But today, I was already plenty happy to open the Magazine and see that Ben Zimmer is doing "On Language" this week. And it's on language, too: About the winding path of the prefix un- in English, with ample quotes from Lawrence Horn. Zimmer closes with this line: "Like it or un-." There's a set of degrammaticalizing prefixes in English these days, that is, formerly securely attached word-parts that are coming unglued. (See here for background.) Nice column.
Back to Solomon: Like everybody else, she's interviewing Deborah Tannen, about Tannen's new book on sisterhood. Tannen got established as a noted discourse analysis specialist and then went on to become an author of big time popular books, starting from discoursey stuff and moving out from there. I've long wondered whether she still thinks of herself primarily as a linguist, in fact, given how little most of her work really deals with language these days. We get the answer:
Do you live grandly?My guess is that if you're really a linguist and academic, you're all but automatically doomed to not being a fashion plate. (I personally wear a lot of makeup, but that's another matter.) Still, the interview really gives the impression of somebody who's probably more a writer these days. I'm glad she's kept to our sartorial code.
No. I still live like an academic. I don’t wear makeup. I probably still dress like an unreconstructed beatnik. I think of myself as a writer as much as I think of myself as a linguist and an academic. I really enjoy writing — playing with language and getting just the right metaphor.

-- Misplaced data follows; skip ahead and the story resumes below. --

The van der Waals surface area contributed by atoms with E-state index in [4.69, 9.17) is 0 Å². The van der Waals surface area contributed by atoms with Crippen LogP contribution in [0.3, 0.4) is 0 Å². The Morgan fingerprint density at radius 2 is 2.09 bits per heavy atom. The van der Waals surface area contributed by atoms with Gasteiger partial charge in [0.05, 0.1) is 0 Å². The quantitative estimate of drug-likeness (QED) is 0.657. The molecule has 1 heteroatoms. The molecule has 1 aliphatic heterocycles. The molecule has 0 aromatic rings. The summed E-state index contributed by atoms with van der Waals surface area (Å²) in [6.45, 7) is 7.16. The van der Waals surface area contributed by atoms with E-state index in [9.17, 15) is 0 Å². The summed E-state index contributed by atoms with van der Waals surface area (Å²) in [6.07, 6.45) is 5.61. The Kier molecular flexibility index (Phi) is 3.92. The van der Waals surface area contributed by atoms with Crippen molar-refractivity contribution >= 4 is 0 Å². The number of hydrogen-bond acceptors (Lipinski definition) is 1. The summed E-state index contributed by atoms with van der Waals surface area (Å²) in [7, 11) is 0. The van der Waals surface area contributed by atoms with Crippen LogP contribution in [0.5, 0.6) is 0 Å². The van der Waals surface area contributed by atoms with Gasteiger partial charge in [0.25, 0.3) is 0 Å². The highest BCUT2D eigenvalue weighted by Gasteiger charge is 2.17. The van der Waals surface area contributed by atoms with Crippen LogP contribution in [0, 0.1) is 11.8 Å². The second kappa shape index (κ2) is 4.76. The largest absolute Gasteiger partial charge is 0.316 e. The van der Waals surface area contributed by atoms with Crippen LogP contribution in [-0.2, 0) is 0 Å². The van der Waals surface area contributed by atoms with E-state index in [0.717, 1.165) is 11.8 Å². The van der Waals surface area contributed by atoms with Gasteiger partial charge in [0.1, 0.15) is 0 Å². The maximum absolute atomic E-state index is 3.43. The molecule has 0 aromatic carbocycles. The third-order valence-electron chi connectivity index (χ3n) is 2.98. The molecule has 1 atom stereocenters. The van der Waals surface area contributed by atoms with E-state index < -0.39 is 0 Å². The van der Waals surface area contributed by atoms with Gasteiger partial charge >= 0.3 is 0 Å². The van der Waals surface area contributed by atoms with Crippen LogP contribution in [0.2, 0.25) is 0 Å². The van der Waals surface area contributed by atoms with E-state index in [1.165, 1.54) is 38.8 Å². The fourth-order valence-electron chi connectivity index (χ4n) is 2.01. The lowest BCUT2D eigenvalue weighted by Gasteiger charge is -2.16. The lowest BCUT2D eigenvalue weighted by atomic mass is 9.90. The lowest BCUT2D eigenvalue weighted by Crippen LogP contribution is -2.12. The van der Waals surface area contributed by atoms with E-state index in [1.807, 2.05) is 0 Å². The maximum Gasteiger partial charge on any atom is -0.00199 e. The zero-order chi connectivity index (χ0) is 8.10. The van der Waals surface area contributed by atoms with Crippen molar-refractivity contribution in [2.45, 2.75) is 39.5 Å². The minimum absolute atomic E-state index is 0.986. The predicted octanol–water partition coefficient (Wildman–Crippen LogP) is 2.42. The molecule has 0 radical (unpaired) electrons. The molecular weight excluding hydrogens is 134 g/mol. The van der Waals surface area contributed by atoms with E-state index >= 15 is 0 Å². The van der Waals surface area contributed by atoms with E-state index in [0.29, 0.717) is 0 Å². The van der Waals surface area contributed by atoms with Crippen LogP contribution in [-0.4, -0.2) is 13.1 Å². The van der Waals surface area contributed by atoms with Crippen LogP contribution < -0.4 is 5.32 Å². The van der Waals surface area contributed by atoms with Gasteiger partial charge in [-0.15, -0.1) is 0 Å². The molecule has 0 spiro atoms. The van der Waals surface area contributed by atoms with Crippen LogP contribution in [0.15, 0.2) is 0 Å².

It's interesting how many linguists have made the transition to writing, in a whole range of ways. Steven Pinker has become a superstar writer, but staying with the science thing, and like Tannen keeping an academic position. Rosina Lippi, a formidable sociolinguist, has turned into a really cool fiction writer. Suzette Haden Elgin likewise is a linguist turned fiction writer.
By the way, one note: There was a little dust-up over at the Log about Joe Wilson's "you lie!", where it quickly was established that this is simply idiomatic Southern English. Tannen rounds out the interview nicely but overreaches on the interpretation, I think:
As a linguist, what can you tell us about [Wilson's] statement “You lie”?
It’s a way to be maximally agonistic and get the most attention with the fewest words. It’s the kind of thing some sisters might yell at each other, especially when they’re teenagers.